Sunday, 9 November 2008

A rooftop view

It's been an eventful day even if it was a Sunday and I tend to watch the NFL all day. I decided to tidy the downstairs area while watching the violence and as usual left it untidier than ever, but the refrigerator looks as good as new - at least from the outside. After relaxing for a short while I did some smaller tasks I'd been planning for ages such as working out the eyebrow trimmer that I received for free with my latest shaver. I managed to slice my thumb open with it, but come on, who hasn't done that in the past?

After I cleaned up the blood it was time to figure out my new camera. I haven't treated myself for over six months and finally decided to buy a new digital point-and-shoot camera which arrived on Friday. Fortunately my bandaged thumb wasn't needed for this, but I think I might need to visit one of our urgent health clinics tomorrow to see if I need stitches. Then I'll sue the manufacturer just like any decent American.

This thing is incredible, I had no idea how much digital photography had progressed, but right now it's also a little beyond me. The 160-page manual isn't written particularly well although it doesn't appear to be a direct translation from Japanese, so I think I'm in with a chance. It's going to take a few months to really understand the capabilities of this thing though, which seem infinite.

So, since the local NBC channel was broadcasting the Sunday night game without any sound (again), I thought I'd try out the camera for the first time during sunset and from the roof - the lower portion of it and hence not so much vertigo and the shakes due to being one misstep from certain death, or at the very least an inconvenient paralysis.

The optical zoom is fantastic (x18) and with digital zoom I can get it to x78 but with that mode it can't deal with camera shake too well. Who cares? My last camera managed x3 and it was ahead of its time when I bought it during the stone age. No one even thought of dealing with camera shake digitally in those days.

From left to right, and a very, very long way away, there's the UKIRT, the UH88 inch, Gemini and the CFHT. Until now I had no idea I could actually see the UKIRT from home, I'd never seen it from here even with binoculars. The image is a little blurry and I'll try again in the future with a tripod. This camera actually came with one but it seems to be designed for people no taller than 6-inches and I'm considerably taller than that.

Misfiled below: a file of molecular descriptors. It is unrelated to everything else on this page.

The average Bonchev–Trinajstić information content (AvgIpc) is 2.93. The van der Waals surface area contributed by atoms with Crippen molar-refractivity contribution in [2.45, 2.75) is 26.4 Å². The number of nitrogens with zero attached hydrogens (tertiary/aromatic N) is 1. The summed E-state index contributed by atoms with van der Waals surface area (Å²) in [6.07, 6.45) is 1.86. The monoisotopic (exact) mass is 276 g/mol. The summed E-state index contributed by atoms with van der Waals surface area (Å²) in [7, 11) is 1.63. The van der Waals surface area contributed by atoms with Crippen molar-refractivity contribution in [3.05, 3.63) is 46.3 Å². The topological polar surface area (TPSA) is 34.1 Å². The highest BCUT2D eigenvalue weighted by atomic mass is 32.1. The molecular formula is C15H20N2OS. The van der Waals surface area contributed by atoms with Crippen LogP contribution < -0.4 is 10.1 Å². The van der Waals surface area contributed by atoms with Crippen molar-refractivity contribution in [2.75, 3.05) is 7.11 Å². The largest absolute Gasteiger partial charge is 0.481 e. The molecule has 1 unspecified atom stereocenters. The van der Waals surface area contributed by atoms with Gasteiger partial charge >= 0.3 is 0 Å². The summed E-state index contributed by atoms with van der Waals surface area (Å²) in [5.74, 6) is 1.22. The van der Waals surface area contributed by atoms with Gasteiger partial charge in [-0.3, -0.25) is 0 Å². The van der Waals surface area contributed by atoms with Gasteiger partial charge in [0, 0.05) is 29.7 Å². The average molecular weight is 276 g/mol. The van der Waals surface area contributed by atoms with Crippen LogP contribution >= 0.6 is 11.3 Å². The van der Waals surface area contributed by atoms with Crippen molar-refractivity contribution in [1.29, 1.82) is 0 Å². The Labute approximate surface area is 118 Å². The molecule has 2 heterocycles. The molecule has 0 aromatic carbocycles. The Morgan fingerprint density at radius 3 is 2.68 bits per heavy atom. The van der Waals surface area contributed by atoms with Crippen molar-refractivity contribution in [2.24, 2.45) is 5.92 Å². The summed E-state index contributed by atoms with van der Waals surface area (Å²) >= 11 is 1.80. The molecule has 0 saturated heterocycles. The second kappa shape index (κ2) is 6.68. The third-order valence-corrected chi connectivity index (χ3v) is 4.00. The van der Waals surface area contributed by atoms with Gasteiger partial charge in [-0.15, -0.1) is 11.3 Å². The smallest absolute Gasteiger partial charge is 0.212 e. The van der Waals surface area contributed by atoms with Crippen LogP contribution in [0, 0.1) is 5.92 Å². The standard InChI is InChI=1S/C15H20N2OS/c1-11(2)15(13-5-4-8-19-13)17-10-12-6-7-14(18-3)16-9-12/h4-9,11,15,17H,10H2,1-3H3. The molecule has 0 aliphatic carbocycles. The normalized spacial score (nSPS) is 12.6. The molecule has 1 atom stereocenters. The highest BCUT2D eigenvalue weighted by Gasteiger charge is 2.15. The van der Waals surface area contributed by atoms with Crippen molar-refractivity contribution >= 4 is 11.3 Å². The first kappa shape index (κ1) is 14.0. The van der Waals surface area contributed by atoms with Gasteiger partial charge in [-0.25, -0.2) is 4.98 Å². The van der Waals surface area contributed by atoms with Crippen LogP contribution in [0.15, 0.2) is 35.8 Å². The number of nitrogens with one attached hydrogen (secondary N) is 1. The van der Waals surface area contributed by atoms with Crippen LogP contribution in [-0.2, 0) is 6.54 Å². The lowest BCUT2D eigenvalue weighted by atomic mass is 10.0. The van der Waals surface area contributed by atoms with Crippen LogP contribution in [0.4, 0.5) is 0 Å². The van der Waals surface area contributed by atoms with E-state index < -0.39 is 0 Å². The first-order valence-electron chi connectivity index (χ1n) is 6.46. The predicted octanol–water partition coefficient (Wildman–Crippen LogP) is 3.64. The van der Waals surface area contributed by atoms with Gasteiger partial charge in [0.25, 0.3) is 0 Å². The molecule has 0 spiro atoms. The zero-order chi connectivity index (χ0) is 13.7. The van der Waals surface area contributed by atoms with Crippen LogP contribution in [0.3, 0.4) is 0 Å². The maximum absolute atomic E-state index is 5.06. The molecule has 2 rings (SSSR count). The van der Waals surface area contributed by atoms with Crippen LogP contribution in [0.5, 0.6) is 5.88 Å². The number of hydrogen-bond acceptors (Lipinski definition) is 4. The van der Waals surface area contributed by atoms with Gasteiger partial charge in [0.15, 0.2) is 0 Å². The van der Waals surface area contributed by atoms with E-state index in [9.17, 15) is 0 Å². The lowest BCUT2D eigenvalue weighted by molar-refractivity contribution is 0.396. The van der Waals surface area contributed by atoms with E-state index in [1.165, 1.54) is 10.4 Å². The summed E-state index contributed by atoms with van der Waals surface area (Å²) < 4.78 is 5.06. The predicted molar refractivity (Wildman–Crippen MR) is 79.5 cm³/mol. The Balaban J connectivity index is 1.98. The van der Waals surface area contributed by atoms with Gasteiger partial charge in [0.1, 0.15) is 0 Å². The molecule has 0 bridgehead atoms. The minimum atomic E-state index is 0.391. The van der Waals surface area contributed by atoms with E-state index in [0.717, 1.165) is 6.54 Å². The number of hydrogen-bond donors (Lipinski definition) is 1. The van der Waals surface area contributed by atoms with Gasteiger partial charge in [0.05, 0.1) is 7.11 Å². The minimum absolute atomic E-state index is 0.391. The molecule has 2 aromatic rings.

Perhaps, ten years from now, I'll buy a camera that will actually image the tourists up there from home. I'm sure there were hundreds of them there this evening enjoying the sun sink below the clouds. It's always an amazing sight.

Finally, the fear of falling off the roof took over so I left and went out into the yard to see if there was anything interesting to photograph. There wasn't much to be honest, it was getting dark, but I did get this last photo, Venus and clouds at sunset from Kaloli Point through the utility cables:

I'm going to have a lot of fun with this thing but suspect I won't figure out how to use it properly for several months. Then, perhaps, I'll start on the four software packages that came with it...


Zuzana said...

I have once been to the Arecibo in Puerto Rico. Got reminded of that reading this post, seeing your pictures. It was very intriguing place. Often wondered how it would be to be working there, instead of being just a biochemist.
But I guess life as an astronomer is much less romantic, and much more like hard work.

Tom said...

It's hard work, the hours are a little crazy, but it's still a wonderful job! I've been to many observatories around the world but I haven't visited Arecibo. I've heard Puerto Rico is very beautiful so I might just try and kill two birds with one stone in the future...